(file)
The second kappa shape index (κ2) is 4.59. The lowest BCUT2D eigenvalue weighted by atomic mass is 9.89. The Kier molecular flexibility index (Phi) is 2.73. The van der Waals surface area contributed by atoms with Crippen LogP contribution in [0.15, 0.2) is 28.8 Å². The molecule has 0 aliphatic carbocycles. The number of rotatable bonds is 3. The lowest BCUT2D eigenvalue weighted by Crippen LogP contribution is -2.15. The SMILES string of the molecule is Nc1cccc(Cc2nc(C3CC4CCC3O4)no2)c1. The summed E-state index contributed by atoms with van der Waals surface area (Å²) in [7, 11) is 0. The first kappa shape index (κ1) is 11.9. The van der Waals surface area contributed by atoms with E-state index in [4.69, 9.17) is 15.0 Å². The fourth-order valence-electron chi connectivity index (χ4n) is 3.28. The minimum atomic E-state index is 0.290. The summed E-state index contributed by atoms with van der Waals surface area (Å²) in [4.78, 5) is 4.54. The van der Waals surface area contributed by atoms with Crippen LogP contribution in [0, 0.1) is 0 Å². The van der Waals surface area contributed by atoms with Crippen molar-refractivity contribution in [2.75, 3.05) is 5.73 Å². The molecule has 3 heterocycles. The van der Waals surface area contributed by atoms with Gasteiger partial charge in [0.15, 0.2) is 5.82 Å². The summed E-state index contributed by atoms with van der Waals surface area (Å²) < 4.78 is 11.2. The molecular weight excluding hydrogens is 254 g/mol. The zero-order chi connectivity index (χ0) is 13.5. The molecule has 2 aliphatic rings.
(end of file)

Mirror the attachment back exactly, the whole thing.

The second kappa shape index (κ2) is 4.59. The lowest BCUT2D eigenvalue weighted by atomic mass is 9.89. The Kier molecular flexibility index (Phi) is 2.73. The van der Waals surface area contributed by atoms with Crippen LogP contribution in [0.15, 0.2) is 28.8 Å². The molecule has 0 aliphatic carbocycles. The number of rotatable bonds is 3. The lowest BCUT2D eigenvalue weighted by Crippen LogP contribution is -2.15. The SMILES string of the molecule is Nc1cccc(Cc2nc(C3CC4CCC3O4)no2)c1. The summed E-state index contributed by atoms with van der Waals surface area (Å²) in [7, 11) is 0. The first kappa shape index (κ1) is 11.9. The van der Waals surface area contributed by atoms with E-state index in [4.69, 9.17) is 15.0 Å². The fourth-order valence-electron chi connectivity index (χ4n) is 3.28. The minimum atomic E-state index is 0.290. The summed E-state index contributed by atoms with van der Waals surface area (Å²) in [4.78, 5) is 4.54. The van der Waals surface area contributed by atoms with Crippen LogP contribution in [0, 0.1) is 0 Å². The van der Waals surface area contributed by atoms with Crippen molar-refractivity contribution in [2.75, 3.05) is 5.73 Å². The molecule has 3 heterocycles. The van der Waals surface area contributed by atoms with Gasteiger partial charge in [0.15, 0.2) is 5.82 Å². The summed E-state index contributed by atoms with van der Waals surface area (Å²) < 4.78 is 11.2. The molecular weight excluding hydrogens is 254 g/mol. The zero-order chi connectivity index (χ0) is 13.5. The molecule has 2 aliphatic rings.